Anyone have a home with tiny closets--no storage space? - Mothering Forums
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#1 of 21 Old 04-28-2006, 12:21 AM - Thread Starter
 
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Our apartment has, well, tiny closets and no storage space. We have so much crap, I don't know what to do. Last year, Jan 2005, we boxed and gave away 30 boxes (was it that many? i don't know--a lot though).

We don't buy much. Our parents give the kids SO much stuff. We live in an apartment, 900 sq feet, four people, which is completely do-able but with stuff constantly coming in and no closets, it's a problem.

And yeah, we tell them to please limit gift giving, give lessons, experiences, whatever but nothing has changed much.

How do I get rid of it all? What do I do with what's left? How do I get myself organized? It's really driving me crazy!

Sorry for the freak out.
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#2 of 21 Old 04-28-2006, 12:57 AM
 
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I have never followed through with this, but I wanted to have a rule that for every item that comes in, one must go out (donate to Goodwill or trash, depending) - clothing, toys or whatever. Then give the gift-recipient child the choice of which, and even the new one could be the one to go.

A tradition in my family that is not seasonally helpful, but that I love is the weekend after Thanksgiving is spent gathering toys, clothes, and stuff to donate to the homeless shelter. We get our closets clean, make room for the anticipated overabundance of the coming season, and become aware of how much we have, with an attitude of gratitude.

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#3 of 21 Old 04-28-2006, 01:00 AM
 
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well since grandma thought that toy was so great and you don't have space she'd LOVE to have it at her house for the kids when the come play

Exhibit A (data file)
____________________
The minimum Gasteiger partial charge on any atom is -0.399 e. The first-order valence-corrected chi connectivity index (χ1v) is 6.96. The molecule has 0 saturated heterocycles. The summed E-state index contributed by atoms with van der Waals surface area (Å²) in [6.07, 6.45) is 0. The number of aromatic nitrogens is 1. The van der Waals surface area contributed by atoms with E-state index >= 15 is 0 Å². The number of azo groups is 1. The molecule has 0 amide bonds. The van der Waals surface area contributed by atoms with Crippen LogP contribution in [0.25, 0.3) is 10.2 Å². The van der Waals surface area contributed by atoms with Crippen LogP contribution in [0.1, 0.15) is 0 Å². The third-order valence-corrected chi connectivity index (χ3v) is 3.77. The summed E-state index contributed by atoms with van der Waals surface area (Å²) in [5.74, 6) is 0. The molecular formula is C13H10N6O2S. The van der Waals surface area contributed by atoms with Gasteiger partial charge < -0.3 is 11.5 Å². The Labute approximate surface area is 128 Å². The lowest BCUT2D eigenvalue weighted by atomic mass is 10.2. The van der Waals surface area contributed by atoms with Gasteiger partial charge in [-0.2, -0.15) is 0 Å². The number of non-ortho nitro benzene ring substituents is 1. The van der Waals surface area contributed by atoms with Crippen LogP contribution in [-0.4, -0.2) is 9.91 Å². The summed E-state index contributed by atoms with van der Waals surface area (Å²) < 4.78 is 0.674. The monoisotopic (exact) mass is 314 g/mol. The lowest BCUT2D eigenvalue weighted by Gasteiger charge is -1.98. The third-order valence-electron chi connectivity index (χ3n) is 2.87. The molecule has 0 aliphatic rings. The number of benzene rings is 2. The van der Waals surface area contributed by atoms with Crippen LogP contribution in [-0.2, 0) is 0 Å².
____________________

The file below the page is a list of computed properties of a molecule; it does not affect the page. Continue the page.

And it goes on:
drop them over.

next time say oh thanks but now she has two of the same thing.
once you bring a gift 'back' to the store they will feel badly and ask.

You could ask about starting traditions that involve buying, my mom buys shoes for every kid on their birthday its great and I know to expect it.

8 might be enough
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#4 of 21 Old 04-28-2006, 09:37 AM
 
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i have the same problem right now. I am going though stuff to have a yard sale and then what doesn't get bought is going to get donated. I feel really bad for getting rid of stuff but i know it has to happen.
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#5 of 21 Old 04-28-2006, 05:19 PM
 
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I definitely have a hard time getting rid of something I know someone else gave to them, so I try to think about it like this. They gave my child X and she played with X but now she is outgrown it, I am under no further obligation to keep it for the next child - it wasn't given to him.

I love the idea of bringing it back to the gift giver's house! A great way to swing that is to say 'we have soooo many toys, this gets lost in the shuffle, I'd rather keep it here where it can be a special toy she plays with when she visits and associates with her grandma, etc etc'

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#6 of 21 Old 04-28-2006, 05:41 PM